Manhood is an uncomfortable, unwieldy mantle for boys first trying it on. This has always been true, but never more so than now. Boys coming of age in an era defined by a rethinking, if not rewriting, of masculine norms can’t be expected to know how to wear their kindness and love, much less their aggression and wildness. With our “Letters to Boys” project, Fatherly offers boys (and the men raising them) guidance in the form of heartfelt advice given generously by great men. This is by no means a definitive guide to the issues boys face, but the letters tackle self-worth, the internet, civic duty, aggression, groupthink, bullying, and masculinity. More importantly, the men behind these letters show us how to take that crucial first step in confronting seemingly unsolvable issues — by offering honest words.
Mike Sager on Fatherhood, “An Incurable Disease of the Heart”
Like life itself, parenting has its stages, and at some point, it's time for your kid to make their own mistakes.
Matthias Giraud: A Letter to My Son About Facing Fear, Embracing Risk, and Finding Fulfillment
Fleeing from negative emotions is an act of cowardice that can haunt you for your life. Embracing your fears is not just an act of courage, but the only way to find yourself.
Ryan Hillsberg: A Letter to My Son About Staying Out of Danger
In the CIA, where Ryan Hillsberg worked for more than a decade, they call it "getting off the X." There's no better skill for a dad to impart.
Dulé Hill: A Letter to My Son About Carrying Lightness Through Life
A two year old is full of joy, love, and lightness. He will need to work to hold onto that. But it's a worthy effort — the only one that truly matters.
Saladin Patterson: A Letter to My Son About Leaning Into Your Truth
In baseball, greatness is not all about swing path or launch angle. These are parts of the game, but they are not how a player reaches their potential. For that, they must dig deeper.
Joshua David Stein: A Letter to My Sons About Hanging Onto Their Wonder
Wonder comes from openness, not from cramming oneself full. And it is as easily lost as it is found.
Coss Marte: A Letter to My Son About How Very Far the Wrong Path Can Take You
When you pursue something at all costs, you are letting yourself get swept up in something bigger than you, something that can imprison your body and soul.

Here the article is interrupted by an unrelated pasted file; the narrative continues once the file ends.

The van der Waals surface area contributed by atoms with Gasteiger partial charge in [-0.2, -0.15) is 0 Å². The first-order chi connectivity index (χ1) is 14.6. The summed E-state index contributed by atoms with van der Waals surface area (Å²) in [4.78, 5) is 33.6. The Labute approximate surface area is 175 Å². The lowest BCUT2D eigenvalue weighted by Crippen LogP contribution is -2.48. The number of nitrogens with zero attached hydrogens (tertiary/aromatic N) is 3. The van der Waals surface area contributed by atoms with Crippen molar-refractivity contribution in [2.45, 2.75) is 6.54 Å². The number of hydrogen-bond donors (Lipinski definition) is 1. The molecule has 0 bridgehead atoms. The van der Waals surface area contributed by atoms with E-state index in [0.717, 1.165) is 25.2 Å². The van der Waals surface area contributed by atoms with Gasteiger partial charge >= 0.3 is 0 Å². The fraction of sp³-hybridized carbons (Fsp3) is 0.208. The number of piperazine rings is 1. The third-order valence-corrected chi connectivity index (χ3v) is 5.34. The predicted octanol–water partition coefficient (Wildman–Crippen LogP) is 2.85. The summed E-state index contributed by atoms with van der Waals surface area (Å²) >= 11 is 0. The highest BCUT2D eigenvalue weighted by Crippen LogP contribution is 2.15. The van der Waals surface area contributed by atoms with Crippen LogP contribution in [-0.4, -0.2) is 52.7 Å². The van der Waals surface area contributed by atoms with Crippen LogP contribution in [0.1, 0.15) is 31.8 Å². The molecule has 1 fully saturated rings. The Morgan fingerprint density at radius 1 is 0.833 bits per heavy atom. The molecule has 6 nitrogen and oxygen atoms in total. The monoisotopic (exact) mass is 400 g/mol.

Dr. Jonathan W. Gray: A Letter to My Son About Our Legacy, and Ourselves
What is legacy? Is it the lessons one generation teaches the next? Or something altogether grander?
Kwang Uh: A Letter to My Son About the Care That You Bring to Food, and Life
If you devote yourself and spend your time cooking a meal, the more delicious the food is. This is truth of cook — and life.
Roy Wood Jr.: A Letter to My Son About How to Be Funny
Humor can defuse tensions, build lasting connections, and deliver big ideas, with a spoonful of funny. If you’re not careful, it can also be a weapon that diminishes others for personal gain.
Carl Hoffman: A Letter to My Son About Tight-Knit Groups and Tribal Tendencies
That belonging to a group can make you more powerful than going on your own is an immensely comforting concept. It's also wildly dangerous.
Oliver Bateman: A Letter to My Nephew About Being Big, Feeling Small, and Facing the World
It’s possible to appear so powerful that you don’t have a care or problem in the world — so powerful you become a problem in the world — without anyone ever asking you about your own cares or problems.
Michael Reichert: A Letter to My Grandson About Insecurity and Its Antidote, Connection
Insecurity is a powerful force that can trap decent boys in a prison of their own cruelty — if they don't learn to face the feeling and stand up to the pressures.
Luis Guzmán: A Letter to My Boys About Success and Humility
Finding success and learning humility are not journeys that usually go hand in hand. But if the goal is happiness, they must.
Brandon Webb: A Letter to My Son About Being Part of Something Bigger Than Yourself
Finding a brotherhood as powerful as the U.S. Navy SEALs may tempt you to lose yourself completely to the cause. Don’t. Keeping your identity is as important to the health of the group as it is to your well-being.
Terry Crews: A Letter to My Son About Competition
Being competitive can get you far in life, driving success, fortune, and fame. It is also a toxic way of life, dehumanizing everyone around you and leaving you alone and sad.